Re: [usa-tesla] New Agers
- Actually, i did. Early in high school, i decided that i would
systematically read all the world's scriptures and see what they had in
common, if anything. Started with the Bhagavad-Gita and the Tao Te Ching.
In college, did a minor in Religious Studies. This included courses in
African Religions, Buddhism, Chinese Philosophy, and a special project on
ancient European Paganism. The special project was of interest because at
that time (1972) there was almost no material available on that subject. I
ended up studying the exact same fragmentary source material that people
like Yvonne and Gavin Frost used in their first books on Witchcraft. I
managed to demonstrate how the migration of various linguistic and ethnic
groups contributed to the patchwork of largely unorganized religions that
Christianity replaced in Europe.
At one point during college, i also studied under Chogyam Trungpa Rinpoche.
As you may have noticed, none of this amounted to anything. A persistent
drug addiction kept me on the sidelines of life, and all this study did not
make a dent in that. One of my biggest mistakes was assuming that i already
knew what was in the Bible, something i see a lot of people doing these
days. Just because it is in one's house doesn't mean that anyone knows what
it really says. We all have to work that out for ourselves.
My drug addiction only was cured by the collective prayers of a Mennonite
congregation in southern Colorado in 1981. It took a long time after that
before i could participate fully in life. After that, i strayed again into
a New Age group which eventually led back to Paganism. It took more
heartache and years to study hard, find out where i had gone wrong, and get
straight. But yes, i have studied all those different ways that people have
searched for God. One thing that stands out -- many groups, even within
recognized, organized religions, gave up on finding God. Instead, they
either focus on various intermediaries such as praying to various minor gods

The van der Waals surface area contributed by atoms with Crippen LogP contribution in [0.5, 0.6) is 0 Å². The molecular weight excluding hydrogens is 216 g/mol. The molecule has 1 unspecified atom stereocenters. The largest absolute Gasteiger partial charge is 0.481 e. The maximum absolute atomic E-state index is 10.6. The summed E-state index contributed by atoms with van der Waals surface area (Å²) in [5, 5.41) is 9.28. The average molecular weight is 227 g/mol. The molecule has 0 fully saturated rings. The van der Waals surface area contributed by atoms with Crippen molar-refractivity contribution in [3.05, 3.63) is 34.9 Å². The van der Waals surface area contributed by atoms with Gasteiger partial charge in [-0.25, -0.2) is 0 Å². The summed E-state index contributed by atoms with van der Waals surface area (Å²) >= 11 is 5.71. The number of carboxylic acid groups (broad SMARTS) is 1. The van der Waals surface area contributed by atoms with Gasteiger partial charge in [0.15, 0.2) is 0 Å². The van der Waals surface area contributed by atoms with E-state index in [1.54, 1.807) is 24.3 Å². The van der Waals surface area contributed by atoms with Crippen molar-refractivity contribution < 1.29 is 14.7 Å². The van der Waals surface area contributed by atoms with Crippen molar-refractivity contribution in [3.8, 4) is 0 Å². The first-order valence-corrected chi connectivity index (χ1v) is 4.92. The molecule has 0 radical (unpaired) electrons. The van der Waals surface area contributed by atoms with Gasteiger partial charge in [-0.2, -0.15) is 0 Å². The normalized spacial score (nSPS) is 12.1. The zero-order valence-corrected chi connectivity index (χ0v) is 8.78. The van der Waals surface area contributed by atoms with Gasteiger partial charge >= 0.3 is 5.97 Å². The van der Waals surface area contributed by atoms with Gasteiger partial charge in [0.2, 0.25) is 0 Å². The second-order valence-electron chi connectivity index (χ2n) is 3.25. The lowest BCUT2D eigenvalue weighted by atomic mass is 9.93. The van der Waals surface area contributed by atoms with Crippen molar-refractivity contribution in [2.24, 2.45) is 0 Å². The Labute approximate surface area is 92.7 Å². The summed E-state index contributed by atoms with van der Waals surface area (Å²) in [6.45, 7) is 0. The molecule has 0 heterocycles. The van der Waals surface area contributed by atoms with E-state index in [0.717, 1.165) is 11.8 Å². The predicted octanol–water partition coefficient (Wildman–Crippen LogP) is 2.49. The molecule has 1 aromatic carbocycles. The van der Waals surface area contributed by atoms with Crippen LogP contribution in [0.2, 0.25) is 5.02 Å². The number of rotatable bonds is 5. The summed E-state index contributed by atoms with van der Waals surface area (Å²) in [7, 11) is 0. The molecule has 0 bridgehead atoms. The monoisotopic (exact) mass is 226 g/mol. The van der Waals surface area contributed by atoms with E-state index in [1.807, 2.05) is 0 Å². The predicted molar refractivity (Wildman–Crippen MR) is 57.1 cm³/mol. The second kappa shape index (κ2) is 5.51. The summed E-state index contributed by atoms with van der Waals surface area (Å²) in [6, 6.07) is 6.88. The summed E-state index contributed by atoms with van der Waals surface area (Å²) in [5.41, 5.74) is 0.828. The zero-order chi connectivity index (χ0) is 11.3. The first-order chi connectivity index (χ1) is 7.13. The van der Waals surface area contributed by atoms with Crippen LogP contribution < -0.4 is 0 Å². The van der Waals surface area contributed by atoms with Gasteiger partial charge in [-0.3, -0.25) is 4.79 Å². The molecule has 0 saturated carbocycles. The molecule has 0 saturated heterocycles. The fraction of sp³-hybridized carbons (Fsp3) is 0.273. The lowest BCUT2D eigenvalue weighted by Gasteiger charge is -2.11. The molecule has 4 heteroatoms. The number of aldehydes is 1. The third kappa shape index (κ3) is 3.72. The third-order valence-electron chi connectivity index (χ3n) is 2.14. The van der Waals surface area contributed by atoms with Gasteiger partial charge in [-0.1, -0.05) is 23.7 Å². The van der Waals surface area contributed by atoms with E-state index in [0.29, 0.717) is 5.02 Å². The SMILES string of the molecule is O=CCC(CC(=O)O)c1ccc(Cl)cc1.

and saints, or they focus on disciplined self-improvement as Muslims,
Tibetan Buddhists and some modern groups do.
My own experience is that of a hard-won relationship with the only Savior
this world has ever seen. All along, somewhere in the background, that
Savior was present, just waiting for my asking. That's really the whole
thing. If anyone wants more details, there is a long essay under the
Biography section of my web site. I pray that this helps.
At 11:12 AM 3/1/02 -0800, you wrote:
>Steve,-- Michael Riversong **
> Indeed. The great quandary. "Mankind's Search For God".
> Even for self-professed atheists, who should still be
> interested in human history, it would be a truly
> fascinating topic which would take a while to pursue
> thoroughly on their own. Anyone done that?
> .. Fred Bach music@... Opinions are only mine.
>Steve Wingate wrote:
>> This assumes 'God' is who he says he is, and not an alien trying to
>> manipulate humans. But I guess that opinion makes me a 'New Ager'.
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Professional Harpist, Educator, and Writer **
RivEdu@... ** Phone: (307)635-0900 FAX (413)691-0399
- For real pyramid power... check these controversial facts...
> ----- Original Message -----
> From: "Ed Phillips" <evp@...>
> To: <email@example.com>
> Sent: Friday, March 08, 2002 5:51 PM
> Subject: Re: [usa-tesla] New Agers
> > That was deuterated acetone [hydrogen (H1) atoms replaced with
> > deuterium (H2) atoms]. From a preview of an article in Science I get
> > the impression that they excited the fluid simultaneously with acoustic
> > signals and neutrons, but can't tell for sure. Apparently the net
> > product was some tritium. They calculate (others seem to disagree) that
> > the shock waves in the fluid create a temperature in the tiny bubble
> > exceeds 10 million degrees C.
> > Ed
> Hmmm.... interesting indeed. Didn't know about the acetone... ouch that's
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